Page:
Top farm inventions from the USA

Here on the Machinery desk at Farmers Weekly we love a farm invention. Every year our Farm Invention competition is flooded with entries from farmers who have come up with clever solutions to everyday problems.

We’re not alone, either – our friends at Farm Show Magazine in the US regularly serve up 40 pages of wacky, practical or just plain brilliant ideas from individuals and small companies, covering everything from combine attachments to homemade ride-on lawnmowers and animal incinerators.

To get a flavour, the magazine’s editor, Mark Newhall, sent us a selection of the best.

See also: Three years of highlights from the Farm Inventions competition

Combine header uses air to reduce seed losses

Header specialist Geringhoff has developed an integrated air system option on its range of TruFlex Razor draper headers, which is designed to minimise losses as the cutter bar comes into contact with the crop.

Key to this is a stream of air flowing across the cutter bar that carries seed on to the draper belt and into the combine. Geringhoff marketing manager Joel Dennis says this innovation has cut field losses to almost zero.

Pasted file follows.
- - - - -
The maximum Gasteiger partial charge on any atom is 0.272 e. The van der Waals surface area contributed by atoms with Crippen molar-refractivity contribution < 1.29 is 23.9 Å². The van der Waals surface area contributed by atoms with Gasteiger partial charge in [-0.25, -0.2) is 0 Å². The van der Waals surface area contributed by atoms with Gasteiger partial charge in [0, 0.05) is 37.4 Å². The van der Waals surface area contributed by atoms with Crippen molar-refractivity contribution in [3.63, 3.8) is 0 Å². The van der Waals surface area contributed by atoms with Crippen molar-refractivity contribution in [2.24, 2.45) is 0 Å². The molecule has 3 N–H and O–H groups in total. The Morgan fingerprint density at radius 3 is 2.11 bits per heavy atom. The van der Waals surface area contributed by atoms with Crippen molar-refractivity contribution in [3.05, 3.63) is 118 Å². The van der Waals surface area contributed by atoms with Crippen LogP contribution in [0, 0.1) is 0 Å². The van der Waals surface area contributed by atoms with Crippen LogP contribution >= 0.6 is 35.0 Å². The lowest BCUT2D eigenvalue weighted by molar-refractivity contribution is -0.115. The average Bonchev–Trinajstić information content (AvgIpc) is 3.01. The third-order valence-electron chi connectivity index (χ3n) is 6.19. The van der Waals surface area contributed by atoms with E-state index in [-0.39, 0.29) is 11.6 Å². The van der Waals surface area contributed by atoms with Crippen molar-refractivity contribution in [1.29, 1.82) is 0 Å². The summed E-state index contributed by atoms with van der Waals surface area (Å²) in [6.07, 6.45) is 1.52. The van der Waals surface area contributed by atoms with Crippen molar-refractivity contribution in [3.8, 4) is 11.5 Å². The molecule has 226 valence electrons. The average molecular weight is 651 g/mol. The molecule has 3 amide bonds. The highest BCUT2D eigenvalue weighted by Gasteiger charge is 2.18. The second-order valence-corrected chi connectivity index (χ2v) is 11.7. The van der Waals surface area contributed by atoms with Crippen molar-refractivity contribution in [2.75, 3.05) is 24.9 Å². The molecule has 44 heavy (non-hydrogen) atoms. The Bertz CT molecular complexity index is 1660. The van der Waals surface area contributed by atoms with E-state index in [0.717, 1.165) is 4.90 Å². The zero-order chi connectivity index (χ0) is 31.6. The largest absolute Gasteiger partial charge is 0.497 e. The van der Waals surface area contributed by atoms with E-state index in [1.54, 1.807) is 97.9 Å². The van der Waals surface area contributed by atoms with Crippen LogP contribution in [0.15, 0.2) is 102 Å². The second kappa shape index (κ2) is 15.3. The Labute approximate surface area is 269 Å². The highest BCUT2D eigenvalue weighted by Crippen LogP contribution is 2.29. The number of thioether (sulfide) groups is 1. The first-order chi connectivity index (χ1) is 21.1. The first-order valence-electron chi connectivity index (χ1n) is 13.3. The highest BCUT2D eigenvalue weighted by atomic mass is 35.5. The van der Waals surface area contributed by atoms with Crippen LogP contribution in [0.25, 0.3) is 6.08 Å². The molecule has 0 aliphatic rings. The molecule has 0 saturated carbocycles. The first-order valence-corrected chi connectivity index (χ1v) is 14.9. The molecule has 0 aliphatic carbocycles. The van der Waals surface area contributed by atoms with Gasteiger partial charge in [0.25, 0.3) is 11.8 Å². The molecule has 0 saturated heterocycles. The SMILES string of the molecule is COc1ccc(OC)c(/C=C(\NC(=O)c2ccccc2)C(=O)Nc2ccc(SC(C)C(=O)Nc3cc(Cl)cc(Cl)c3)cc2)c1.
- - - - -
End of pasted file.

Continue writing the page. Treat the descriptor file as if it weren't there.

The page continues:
Diagram of Gerringhoff air system

The system captures grain that might otherwise fall to the ground and be left on the field surface, to chit and grow.

A distribution tube extends across the back of the header platform, feeding air into smaller tubes that reach down to the knives. This helps to gather a majority of the grain, even in over-ripe crops where seed shattering is inevitable.

It fits to the company’s 10.6m or 12.3m headers, which are different from all other draper models in that they have a flexible frame, cutter bar and reel that allows them to follow uneven terrain.